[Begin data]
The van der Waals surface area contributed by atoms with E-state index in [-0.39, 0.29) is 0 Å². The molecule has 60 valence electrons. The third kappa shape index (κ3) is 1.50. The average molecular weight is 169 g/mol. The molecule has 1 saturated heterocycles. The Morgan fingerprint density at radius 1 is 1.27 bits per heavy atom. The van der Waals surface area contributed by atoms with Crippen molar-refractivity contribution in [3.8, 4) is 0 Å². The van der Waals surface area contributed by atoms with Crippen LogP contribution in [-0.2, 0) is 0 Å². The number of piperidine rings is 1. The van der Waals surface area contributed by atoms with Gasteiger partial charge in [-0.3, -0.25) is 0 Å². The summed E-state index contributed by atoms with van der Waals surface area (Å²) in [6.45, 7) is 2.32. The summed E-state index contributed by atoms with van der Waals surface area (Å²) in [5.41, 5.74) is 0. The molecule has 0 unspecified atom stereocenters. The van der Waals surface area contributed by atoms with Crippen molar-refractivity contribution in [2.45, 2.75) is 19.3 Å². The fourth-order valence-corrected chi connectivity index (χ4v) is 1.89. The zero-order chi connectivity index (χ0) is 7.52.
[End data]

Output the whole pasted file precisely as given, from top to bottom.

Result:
The van der Waals surface area contributed by atoms with E-state index in [-0.39, 0.29) is 0 Å². The molecule has 60 valence electrons. The third kappa shape index (κ3) is 1.50. The average molecular weight is 169 g/mol. The molecule has 1 saturated heterocycles. The Morgan fingerprint density at radius 1 is 1.27 bits per heavy atom. The van der Waals surface area contributed by atoms with Crippen molar-refractivity contribution in [3.8, 4) is 0 Å². The van der Waals surface area contributed by atoms with Crippen LogP contribution in [-0.2, 0) is 0 Å². The number of piperidine rings is 1. The van der Waals surface area contributed by atoms with Gasteiger partial charge in [-0.3, -0.25) is 0 Å². The summed E-state index contributed by atoms with van der Waals surface area (Å²) in [6.45, 7) is 2.32. The summed E-state index contributed by atoms with van der Waals surface area (Å²) in [5.41, 5.74) is 0. The molecule has 0 unspecified atom stereocenters. The van der Waals surface area contributed by atoms with Crippen molar-refractivity contribution in [2.45, 2.75) is 19.3 Å². The fourth-order valence-corrected chi connectivity index (χ4v) is 1.89. The zero-order chi connectivity index (χ0) is 7.52.